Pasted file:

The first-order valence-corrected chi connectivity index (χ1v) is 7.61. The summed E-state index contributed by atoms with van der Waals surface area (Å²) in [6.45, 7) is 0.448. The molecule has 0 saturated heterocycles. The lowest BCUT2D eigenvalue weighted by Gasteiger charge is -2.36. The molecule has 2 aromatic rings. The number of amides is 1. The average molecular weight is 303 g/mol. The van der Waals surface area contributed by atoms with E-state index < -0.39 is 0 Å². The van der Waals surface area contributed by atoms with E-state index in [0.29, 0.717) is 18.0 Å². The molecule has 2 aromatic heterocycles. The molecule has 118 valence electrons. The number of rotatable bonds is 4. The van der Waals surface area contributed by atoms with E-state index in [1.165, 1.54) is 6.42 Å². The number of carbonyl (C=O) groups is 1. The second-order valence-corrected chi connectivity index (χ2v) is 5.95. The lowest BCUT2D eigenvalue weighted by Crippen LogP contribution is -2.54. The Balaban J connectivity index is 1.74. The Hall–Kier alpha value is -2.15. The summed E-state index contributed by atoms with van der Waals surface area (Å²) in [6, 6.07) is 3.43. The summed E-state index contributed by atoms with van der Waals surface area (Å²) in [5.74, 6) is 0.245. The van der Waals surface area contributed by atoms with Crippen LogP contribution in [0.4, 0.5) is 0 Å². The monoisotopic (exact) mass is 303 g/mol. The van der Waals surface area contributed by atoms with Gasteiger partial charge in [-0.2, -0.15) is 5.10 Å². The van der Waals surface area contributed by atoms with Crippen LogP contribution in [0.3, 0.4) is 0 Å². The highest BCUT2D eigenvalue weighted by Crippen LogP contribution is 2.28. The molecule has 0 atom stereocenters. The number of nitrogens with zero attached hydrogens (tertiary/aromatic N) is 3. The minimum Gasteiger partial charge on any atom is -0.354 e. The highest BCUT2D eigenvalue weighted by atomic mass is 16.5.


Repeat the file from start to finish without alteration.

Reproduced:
The first-order valence-corrected chi connectivity index (χ1v) is 7.61. The summed E-state index contributed by atoms with van der Waals surface area (Å²) in [6.45, 7) is 0.448. The molecule has 0 saturated heterocycles. The lowest BCUT2D eigenvalue weighted by Gasteiger charge is -2.36. The molecule has 2 aromatic rings. The number of amides is 1. The average molecular weight is 303 g/mol. The van der Waals surface area contributed by atoms with E-state index < -0.39 is 0 Å². The van der Waals surface area contributed by atoms with E-state index in [0.29, 0.717) is 18.0 Å². The molecule has 2 aromatic heterocycles. The molecule has 118 valence electrons. The number of rotatable bonds is 4. The van der Waals surface area contributed by atoms with E-state index in [1.165, 1.54) is 6.42 Å². The number of carbonyl (C=O) groups is 1. The second-order valence-corrected chi connectivity index (χ2v) is 5.95. The lowest BCUT2D eigenvalue weighted by Crippen LogP contribution is -2.54. The Balaban J connectivity index is 1.74. The Hall–Kier alpha value is -2.15. The summed E-state index contributed by atoms with van der Waals surface area (Å²) in [6, 6.07) is 3.43. The summed E-state index contributed by atoms with van der Waals surface area (Å²) in [5.74, 6) is 0.245. The van der Waals surface area contributed by atoms with Crippen LogP contribution in [0.4, 0.5) is 0 Å². The monoisotopic (exact) mass is 303 g/mol. The van der Waals surface area contributed by atoms with Gasteiger partial charge in [-0.2, -0.15) is 5.10 Å². The van der Waals surface area contributed by atoms with Crippen LogP contribution in [0.3, 0.4) is 0 Å². The highest BCUT2D eigenvalue weighted by Crippen LogP contribution is 2.28. The molecule has 0 atom stereocenters. The number of nitrogens with zero attached hydrogens (tertiary/aromatic N) is 3. The minimum Gasteiger partial charge on any atom is -0.354 e. The highest BCUT2D eigenvalue weighted by atomic mass is 16.5.